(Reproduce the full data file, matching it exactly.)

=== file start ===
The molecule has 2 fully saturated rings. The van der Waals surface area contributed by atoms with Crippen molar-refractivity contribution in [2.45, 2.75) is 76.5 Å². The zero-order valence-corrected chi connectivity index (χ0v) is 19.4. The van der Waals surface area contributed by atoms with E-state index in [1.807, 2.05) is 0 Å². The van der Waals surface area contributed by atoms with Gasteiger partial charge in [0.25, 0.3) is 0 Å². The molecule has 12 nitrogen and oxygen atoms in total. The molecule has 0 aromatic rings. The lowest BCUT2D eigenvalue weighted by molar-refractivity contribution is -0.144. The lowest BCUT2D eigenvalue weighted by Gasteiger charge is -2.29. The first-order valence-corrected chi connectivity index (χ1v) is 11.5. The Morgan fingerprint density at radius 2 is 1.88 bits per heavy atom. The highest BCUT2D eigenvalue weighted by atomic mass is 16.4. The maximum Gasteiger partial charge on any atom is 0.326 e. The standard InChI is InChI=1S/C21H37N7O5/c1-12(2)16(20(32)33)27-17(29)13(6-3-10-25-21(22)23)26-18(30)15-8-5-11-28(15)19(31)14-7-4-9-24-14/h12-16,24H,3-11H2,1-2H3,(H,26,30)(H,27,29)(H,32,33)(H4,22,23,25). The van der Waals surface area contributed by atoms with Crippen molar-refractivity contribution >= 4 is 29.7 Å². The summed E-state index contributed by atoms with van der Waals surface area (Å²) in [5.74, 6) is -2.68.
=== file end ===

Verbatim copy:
The molecule has 2 fully saturated rings. The van der Waals surface area contributed by atoms with Crippen molar-refractivity contribution in [2.45, 2.75) is 76.5 Å². The zero-order valence-corrected chi connectivity index (χ0v) is 19.4. The van der Waals surface area contributed by atoms with E-state index in [1.807, 2.05) is 0 Å². The van der Waals surface area contributed by atoms with Gasteiger partial charge in [0.25, 0.3) is 0 Å². The molecule has 12 nitrogen and oxygen atoms in total. The molecule has 0 aromatic rings. The lowest BCUT2D eigenvalue weighted by molar-refractivity contribution is -0.144. The lowest BCUT2D eigenvalue weighted by Gasteiger charge is -2.29. The first-order valence-corrected chi connectivity index (χ1v) is 11.5. The Morgan fingerprint density at radius 2 is 1.88 bits per heavy atom. The highest BCUT2D eigenvalue weighted by atomic mass is 16.4. The maximum Gasteiger partial charge on any atom is 0.326 e. The standard InChI is InChI=1S/C21H37N7O5/c1-12(2)16(20(32)33)27-17(29)13(6-3-10-25-21(22)23)26-18(30)15-8-5-11-28(15)19(31)14-7-4-9-24-14/h12-16,24H,3-11H2,1-2H3,(H,26,30)(H,27,29)(H,32,33)(H4,22,23,25). The van der Waals surface area contributed by atoms with Crippen molar-refractivity contribution >= 4 is 29.7 Å². The summed E-state index contributed by atoms with van der Waals surface area (Å²) in [5.74, 6) is -2.68.